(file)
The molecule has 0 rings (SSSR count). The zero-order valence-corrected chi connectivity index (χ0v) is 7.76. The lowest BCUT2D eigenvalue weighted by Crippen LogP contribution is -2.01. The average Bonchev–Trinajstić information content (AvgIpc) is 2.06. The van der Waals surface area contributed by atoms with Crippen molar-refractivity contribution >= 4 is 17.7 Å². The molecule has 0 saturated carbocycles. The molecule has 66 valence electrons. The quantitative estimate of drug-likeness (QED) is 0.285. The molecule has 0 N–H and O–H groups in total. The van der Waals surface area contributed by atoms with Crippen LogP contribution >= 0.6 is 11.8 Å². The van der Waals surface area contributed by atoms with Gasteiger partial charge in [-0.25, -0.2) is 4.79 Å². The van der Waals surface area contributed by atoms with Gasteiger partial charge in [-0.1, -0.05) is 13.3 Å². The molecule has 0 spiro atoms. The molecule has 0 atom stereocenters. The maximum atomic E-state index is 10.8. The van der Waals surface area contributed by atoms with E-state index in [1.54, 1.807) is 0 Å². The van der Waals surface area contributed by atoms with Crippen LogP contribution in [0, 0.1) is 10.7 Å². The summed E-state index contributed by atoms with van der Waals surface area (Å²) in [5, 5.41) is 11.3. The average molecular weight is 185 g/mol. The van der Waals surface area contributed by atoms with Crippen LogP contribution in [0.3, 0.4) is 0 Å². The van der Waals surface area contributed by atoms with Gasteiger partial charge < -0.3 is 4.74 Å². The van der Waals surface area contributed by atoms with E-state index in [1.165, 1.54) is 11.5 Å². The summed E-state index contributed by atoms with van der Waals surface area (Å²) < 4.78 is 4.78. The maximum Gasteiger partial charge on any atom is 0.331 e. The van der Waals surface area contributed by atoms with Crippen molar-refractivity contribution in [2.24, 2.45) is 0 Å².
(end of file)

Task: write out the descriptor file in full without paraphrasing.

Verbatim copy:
The molecule has 0 rings (SSSR count). The zero-order valence-corrected chi connectivity index (χ0v) is 7.76. The lowest BCUT2D eigenvalue weighted by Crippen LogP contribution is -2.01. The average Bonchev–Trinajstić information content (AvgIpc) is 2.06. The van der Waals surface area contributed by atoms with Crippen molar-refractivity contribution >= 4 is 17.7 Å². The molecule has 0 saturated carbocycles. The molecule has 66 valence electrons. The quantitative estimate of drug-likeness (QED) is 0.285. The molecule has 0 N–H and O–H groups in total. The van der Waals surface area contributed by atoms with Crippen LogP contribution >= 0.6 is 11.8 Å². The van der Waals surface area contributed by atoms with Gasteiger partial charge in [-0.25, -0.2) is 4.79 Å². The van der Waals surface area contributed by atoms with Gasteiger partial charge in [-0.1, -0.05) is 13.3 Å². The molecule has 0 spiro atoms. The molecule has 0 atom stereocenters. The maximum atomic E-state index is 10.8. The van der Waals surface area contributed by atoms with E-state index in [1.54, 1.807) is 0 Å². The van der Waals surface area contributed by atoms with Crippen LogP contribution in [0, 0.1) is 10.7 Å². The summed E-state index contributed by atoms with van der Waals surface area (Å²) in [5, 5.41) is 11.3. The average molecular weight is 185 g/mol. The van der Waals surface area contributed by atoms with Crippen LogP contribution in [0.3, 0.4) is 0 Å². The van der Waals surface area contributed by atoms with Gasteiger partial charge < -0.3 is 4.74 Å². The van der Waals surface area contributed by atoms with E-state index in [1.165, 1.54) is 11.5 Å². The summed E-state index contributed by atoms with van der Waals surface area (Å²) < 4.78 is 4.78. The maximum Gasteiger partial charge on any atom is 0.331 e. The van der Waals surface area contributed by atoms with Crippen molar-refractivity contribution in [2.24, 2.45) is 0 Å².